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Fraser Trevor Fraser Trevor Author
Title: Enablers often become more and more frustrated and angry, because “helping” only seems to make their addicted loved one worse.
Author: Fraser Trevor
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Do any of these examples sound familiar?  Each of these is a common action of an “enabler”. Paying their bills Cleaning up vomit or oth...

Do any of these examples sound familiar?  Each of these is a common action of an “enabler”.
  • Paying their bills
  • Cleaning up vomit or other messes made while they were drinking or using drugs
  • Calling in sick for the addict or alcoholic, making excuses for why they can’t go to work
  • Bailing them out of jail or getting legal help for them
  • Believing their lies…over and over
  • Accepting the addict or alcoholic family member’s excuses
  • Avoiding discussions of their substance abuse, afraid that it will “make things worse”
  • Calling a teenager’s drug abuse “a phase” or “well, I did it when I was young, and I’m fine now”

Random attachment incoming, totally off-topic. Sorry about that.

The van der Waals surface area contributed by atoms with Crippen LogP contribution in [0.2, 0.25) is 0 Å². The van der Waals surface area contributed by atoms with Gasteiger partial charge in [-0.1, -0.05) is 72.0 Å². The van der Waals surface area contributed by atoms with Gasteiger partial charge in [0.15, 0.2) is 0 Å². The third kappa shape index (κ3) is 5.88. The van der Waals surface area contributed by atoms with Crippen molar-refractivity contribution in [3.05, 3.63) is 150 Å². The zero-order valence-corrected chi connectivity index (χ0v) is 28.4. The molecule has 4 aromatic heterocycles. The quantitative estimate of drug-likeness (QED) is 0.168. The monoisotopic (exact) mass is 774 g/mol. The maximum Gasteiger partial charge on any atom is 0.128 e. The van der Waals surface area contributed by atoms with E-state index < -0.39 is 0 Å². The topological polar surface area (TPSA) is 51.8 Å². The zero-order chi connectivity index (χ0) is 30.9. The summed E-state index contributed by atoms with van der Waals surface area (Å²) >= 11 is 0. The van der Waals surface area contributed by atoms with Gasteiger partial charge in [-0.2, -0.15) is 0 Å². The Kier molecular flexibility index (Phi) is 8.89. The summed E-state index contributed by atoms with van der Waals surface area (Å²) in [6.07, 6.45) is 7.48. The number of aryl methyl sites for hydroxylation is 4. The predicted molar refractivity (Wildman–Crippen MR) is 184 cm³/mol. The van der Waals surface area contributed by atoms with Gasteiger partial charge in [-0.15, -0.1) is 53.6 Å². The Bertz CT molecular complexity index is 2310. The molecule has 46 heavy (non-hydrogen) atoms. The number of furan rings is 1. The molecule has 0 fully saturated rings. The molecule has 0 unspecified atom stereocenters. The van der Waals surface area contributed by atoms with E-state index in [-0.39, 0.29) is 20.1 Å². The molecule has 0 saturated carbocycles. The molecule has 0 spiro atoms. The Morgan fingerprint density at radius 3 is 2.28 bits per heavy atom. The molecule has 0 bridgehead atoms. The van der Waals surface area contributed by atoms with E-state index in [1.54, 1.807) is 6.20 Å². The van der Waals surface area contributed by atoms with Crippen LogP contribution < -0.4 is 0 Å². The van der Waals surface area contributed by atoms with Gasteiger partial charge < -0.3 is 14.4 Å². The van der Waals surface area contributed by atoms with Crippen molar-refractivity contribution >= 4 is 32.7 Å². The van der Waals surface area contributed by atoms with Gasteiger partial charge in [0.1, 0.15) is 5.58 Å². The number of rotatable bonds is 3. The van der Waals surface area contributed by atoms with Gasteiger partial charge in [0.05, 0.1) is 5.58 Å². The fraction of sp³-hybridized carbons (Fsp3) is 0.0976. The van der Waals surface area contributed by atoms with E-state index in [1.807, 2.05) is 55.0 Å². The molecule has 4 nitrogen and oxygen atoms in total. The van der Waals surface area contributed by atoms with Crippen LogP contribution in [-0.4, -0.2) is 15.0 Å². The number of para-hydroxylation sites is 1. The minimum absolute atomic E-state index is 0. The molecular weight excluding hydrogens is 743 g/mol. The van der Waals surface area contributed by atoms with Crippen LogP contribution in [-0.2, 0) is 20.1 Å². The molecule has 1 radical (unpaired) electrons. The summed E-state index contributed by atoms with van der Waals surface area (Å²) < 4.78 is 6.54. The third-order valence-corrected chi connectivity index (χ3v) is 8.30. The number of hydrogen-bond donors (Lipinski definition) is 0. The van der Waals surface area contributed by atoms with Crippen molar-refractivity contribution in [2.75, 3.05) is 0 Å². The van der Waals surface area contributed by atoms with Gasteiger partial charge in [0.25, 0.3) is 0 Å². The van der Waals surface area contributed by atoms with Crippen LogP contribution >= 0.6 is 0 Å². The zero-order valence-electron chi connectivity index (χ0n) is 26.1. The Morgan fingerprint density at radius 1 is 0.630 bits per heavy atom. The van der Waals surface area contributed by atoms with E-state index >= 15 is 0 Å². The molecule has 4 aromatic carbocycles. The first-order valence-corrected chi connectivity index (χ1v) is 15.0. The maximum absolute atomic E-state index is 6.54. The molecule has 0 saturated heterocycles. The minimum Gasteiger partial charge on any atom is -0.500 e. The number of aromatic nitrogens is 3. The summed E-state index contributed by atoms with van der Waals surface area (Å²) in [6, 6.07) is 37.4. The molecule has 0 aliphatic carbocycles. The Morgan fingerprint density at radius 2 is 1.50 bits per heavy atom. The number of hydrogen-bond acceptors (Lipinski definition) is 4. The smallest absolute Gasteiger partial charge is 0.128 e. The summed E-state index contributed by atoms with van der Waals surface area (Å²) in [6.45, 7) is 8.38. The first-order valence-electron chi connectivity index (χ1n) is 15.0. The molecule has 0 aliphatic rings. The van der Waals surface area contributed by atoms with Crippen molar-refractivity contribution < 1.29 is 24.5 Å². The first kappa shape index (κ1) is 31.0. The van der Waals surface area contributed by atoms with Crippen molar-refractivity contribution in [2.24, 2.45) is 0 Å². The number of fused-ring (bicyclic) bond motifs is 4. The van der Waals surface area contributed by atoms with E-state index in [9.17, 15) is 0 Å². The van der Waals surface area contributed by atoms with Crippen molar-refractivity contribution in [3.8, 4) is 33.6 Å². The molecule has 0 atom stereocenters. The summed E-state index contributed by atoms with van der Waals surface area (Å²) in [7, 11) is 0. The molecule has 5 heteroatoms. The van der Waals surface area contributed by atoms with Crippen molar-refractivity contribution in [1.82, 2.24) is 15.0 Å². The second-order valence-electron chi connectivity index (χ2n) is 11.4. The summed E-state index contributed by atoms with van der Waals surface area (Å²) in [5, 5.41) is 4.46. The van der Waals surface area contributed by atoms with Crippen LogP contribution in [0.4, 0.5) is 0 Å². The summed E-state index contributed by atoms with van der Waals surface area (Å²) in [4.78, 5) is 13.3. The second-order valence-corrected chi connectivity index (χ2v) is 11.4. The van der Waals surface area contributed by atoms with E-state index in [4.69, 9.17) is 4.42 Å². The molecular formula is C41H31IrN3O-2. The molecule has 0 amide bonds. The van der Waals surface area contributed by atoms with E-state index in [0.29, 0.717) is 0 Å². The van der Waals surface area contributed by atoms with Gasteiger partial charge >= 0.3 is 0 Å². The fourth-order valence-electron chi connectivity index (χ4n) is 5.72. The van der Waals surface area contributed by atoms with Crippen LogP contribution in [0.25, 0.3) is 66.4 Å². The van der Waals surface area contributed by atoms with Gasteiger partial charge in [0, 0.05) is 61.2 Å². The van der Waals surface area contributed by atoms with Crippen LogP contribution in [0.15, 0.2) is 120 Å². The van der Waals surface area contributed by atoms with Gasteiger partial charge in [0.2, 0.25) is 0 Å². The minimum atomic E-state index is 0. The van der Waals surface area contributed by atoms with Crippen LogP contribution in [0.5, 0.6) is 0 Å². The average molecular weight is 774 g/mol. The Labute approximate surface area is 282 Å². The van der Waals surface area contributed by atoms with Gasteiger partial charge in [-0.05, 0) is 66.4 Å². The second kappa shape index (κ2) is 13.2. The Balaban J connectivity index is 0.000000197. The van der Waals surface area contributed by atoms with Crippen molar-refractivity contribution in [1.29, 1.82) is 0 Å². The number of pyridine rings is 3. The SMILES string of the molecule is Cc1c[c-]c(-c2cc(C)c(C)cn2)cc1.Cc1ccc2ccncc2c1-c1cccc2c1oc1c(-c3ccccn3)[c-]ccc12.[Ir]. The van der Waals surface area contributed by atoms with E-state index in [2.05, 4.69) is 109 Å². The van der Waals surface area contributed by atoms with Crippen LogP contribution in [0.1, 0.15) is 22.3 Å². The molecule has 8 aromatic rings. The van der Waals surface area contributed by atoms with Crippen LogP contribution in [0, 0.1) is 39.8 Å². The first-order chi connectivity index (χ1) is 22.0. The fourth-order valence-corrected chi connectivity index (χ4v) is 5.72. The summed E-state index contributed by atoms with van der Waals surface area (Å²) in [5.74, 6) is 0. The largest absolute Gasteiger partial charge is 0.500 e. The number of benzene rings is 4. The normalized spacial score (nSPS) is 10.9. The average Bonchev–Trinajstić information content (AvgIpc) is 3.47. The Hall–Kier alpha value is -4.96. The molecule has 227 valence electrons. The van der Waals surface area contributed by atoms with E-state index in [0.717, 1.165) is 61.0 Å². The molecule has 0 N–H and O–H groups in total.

• Allowing yourself to be physically and mentally abused by the addict
  • Making addictive behavior seem “normal” to your children, or expecting them to act as if nothing is wrong in the family
  • Letting your addicted friend or loved one change the subject when you bring up their substance abuse problem
Dysfunctional family relationships tend to act in ways that prevent the healthy physical and emotional growth of each member. Enabling behavior is an excellent example of dysfunctional behavior in a family with addiction.  By enabling, you help the addict or alcoholic avoid taking the hard steps towards recovery, and can promote the increasing severity of their addiction.
Enablers often become more and more frustrated and angry, because “helping” only seems to make their addicted loved one worse.
If you recognize yourself, or your parent or child, in any of the above examples, get help.  You may not be able to make your addicted loved one seek help, but you can refuse to support him in his addiction.

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